Diving With Stalin
WEIRD DIVES: THE ODESSA UNDERWATER HISTORICAL MUSEUM
Debbie Rolls with the first in an occasional feature on bizarre, strange or peculiar dives. If you have an equally whacky experience get in contact
I knew that choosing to spend my summer in Ukraine would limit my diving options. After two weeks exploring cities and mountains, Mike and I were finally on the coast. Walking the promenade in Odessa, I recalled the fish, moray eels, crabs, spiders and sea snakes I had seen in Bulgaria the previous year. I knew the same creatures had to be here just across the Black Sea, even elusive seahorses, which I never seemed to spot.
A visit to Odessa Market, one of the largest in Europe, had shown us a multitude of piscine offerings on the stalls. Many of which we could not name.
Between the park and beach, there were wooden tables set up on the promenade to sell excursions. I made a beeline for the one with a photo of a diver. I pointed to the photo. The young man nodded enthusiastically, grabbing his portfolio of trips and flicking it open to show me further images. My heart sank. The diving was in an aquarium. With dolphins.
‘Very good, very safe’ he said in his limited English.
Not so good for the dolphins, I thought.
It seemed hard to believe that there was no ocean diving. That evening I searched the internet. I made two discoveries: a dive shop ten minutes walk from our hotel and the ‘Odessa Underwater Historical Museum’.
A visit to the dive shop enabled us to check out plenty of masks and neoprene. However, they did not run dive trips. They confirmed that our best bet was a trip to the museum but no one answered the phone when they rang on our behalf.
An inquiry at Odessa Tourist Information Centre brought the same recommendation for diving at the aquarium. The young woman behind the counter spoke immaculate English, had lots of recommendations regarding interesting sights but knew nothing of what was on offer in the sea. 'There is nothing much to see,’ she said. ‘What about seahorses and the Underwater Museum?’ I replied.
Adriana was intrigued by the webpage I showed her and phoned the contact number. She tracked down Sergei Zyatikov, the founder and curator of the Underwater Historical Museum. He agreed to take us diving in an hour. ‘Meet him at the front of the aquarium’, Adriana stated, going on to explain that he would know how to find us.
‘I have told him about your hat.’
At the aquarium, we were approached by a short, thick-set man with a smiling face. Pointing at my white straw hat with blue palm trees, he asked: ‘Go diving?’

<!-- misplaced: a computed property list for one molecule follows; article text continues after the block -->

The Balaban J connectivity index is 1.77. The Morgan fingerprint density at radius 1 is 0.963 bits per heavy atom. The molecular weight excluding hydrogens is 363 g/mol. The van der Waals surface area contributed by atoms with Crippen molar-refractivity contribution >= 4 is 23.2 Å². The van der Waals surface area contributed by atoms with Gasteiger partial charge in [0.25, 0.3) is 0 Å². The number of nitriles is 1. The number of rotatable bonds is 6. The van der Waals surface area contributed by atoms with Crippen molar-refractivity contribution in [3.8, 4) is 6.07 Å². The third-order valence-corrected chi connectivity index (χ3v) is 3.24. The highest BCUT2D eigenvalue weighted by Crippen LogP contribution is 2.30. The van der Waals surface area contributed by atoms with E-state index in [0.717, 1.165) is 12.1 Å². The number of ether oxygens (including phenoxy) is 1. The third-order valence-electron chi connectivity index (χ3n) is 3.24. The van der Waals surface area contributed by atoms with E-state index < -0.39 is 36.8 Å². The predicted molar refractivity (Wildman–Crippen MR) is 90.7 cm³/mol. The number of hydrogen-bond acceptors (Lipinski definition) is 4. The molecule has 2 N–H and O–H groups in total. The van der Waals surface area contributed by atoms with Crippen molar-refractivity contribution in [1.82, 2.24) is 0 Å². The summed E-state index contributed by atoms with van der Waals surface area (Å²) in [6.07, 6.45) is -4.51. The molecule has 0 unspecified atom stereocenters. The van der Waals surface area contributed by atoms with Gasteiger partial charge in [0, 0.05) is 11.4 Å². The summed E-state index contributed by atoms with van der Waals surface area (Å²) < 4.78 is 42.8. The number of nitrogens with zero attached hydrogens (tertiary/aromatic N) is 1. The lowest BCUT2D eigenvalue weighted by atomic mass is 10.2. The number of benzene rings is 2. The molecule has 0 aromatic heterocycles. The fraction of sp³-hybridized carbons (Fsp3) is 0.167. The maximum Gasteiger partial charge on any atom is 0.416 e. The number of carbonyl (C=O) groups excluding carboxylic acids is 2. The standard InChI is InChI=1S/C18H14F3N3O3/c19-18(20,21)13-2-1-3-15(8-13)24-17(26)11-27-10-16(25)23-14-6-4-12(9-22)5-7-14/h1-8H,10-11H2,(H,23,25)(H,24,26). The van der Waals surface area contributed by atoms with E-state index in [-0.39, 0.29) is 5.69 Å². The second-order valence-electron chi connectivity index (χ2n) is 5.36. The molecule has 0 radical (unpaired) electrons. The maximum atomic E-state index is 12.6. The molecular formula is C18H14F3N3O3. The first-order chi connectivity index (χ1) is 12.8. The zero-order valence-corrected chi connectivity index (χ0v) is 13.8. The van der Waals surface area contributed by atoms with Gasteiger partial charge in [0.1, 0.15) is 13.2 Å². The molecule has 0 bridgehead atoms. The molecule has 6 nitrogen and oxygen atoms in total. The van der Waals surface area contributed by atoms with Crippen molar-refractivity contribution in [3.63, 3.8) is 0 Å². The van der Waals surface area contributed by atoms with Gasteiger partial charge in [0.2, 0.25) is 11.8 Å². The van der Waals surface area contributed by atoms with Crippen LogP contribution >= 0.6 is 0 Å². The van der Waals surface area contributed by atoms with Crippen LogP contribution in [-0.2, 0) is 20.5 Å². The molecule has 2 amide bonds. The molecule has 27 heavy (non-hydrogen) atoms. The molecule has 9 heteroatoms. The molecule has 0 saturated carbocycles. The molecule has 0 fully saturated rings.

Sergei led us away along a path, to a large grey metal gate. No dive flags nor signage, no wonder we needed an escort. We went through and down a set of metal steps, arriving at a landing stage with a building, a grounded boat, a line of air tanks and a pile of concrete statues. Possible exhibits for the museum?
We were introduced to Sergei’s son, who spoke good English and helped us get kitted out. Sergei pulled on a thick wetsuit, complete with hood and gloves, only his face available to air or water. The extra padding giving him a rotund look. I chose a shortie, enabling my arms and legs to savour the movement of the water.
Soon we were following Sergei into the sea. Although there were steps, the entry was not easy. A strong surge lapped back and forth, causing thick emerald weed to gather at the sea wall. We swam until the weed thinned, then dived. We could see each other but not much else; we were swimming through a pea green fog.
A few minutes later, having floated with jellyfish over crabs and gobies, shapes began to coalesce out of the green. A large anchor marked the entrance to the museum.
Sergei led us around a statue of a Greek goddess, anchors, cannonballs and busts of various Soviet leaders. Some of the exhibits are truly old, the cannonballs date back to the 1870s. Most are discarded objects that have found their way into the exhibition or been commissioned from the Odessa Art School.
The museum was ‘opened’ in 2012. Some of the exhibits had clearly been there since that date. Anchors formed mussel beds. Seaweed fronds waved in front of exhibits. Soviet leaders sported punky hairstyles of bright green algae attracting small fish to nibble their crowns. Others were newer; their whiteness glowing against the green backdrop.
Coming face to face with Stalin under the waves gave me a shiver. Perhaps it was just the thermals. The familiar chiselled features were hard set and unwelcoming even in the green, softened light.
I was not sure who all the other exhibits were meant to be, but there was no mistaking his countenance.
There were lighter notes. My favourite exhibit was a statue of a dog. This stone canine seemed to be guarding the exhibits. He stood firmly, rooting his four paws on the seabed. There was something about his solid frame and expression that reminded me of Sergei.
After the dive, Sergei proudly showed us inside to use hot showers. A welcome opportunity; somehow bits of green weed had adhered themselves all-over my body. We then sat and sipped mint tea while relaxing and logging the dive.
The rest of the day was spent on a lounger beside Odessa’s long beach. On an occasional swim to cool down, I headed to a sea wall that lay just beneath the water’s surface, about 30 metres offshore. My goggled eyes must have bulged with satisfaction as I swam out - hovering upright, just above the rocks, was a seahorse.
I am glad to see that the Odessa Tourist Information website now has a page on the Underwater Museum. Hopefully, more visitors will seek it out and Ukrainians will come to realise that their seas contain all kinds of wonder. Stalin and seahorses!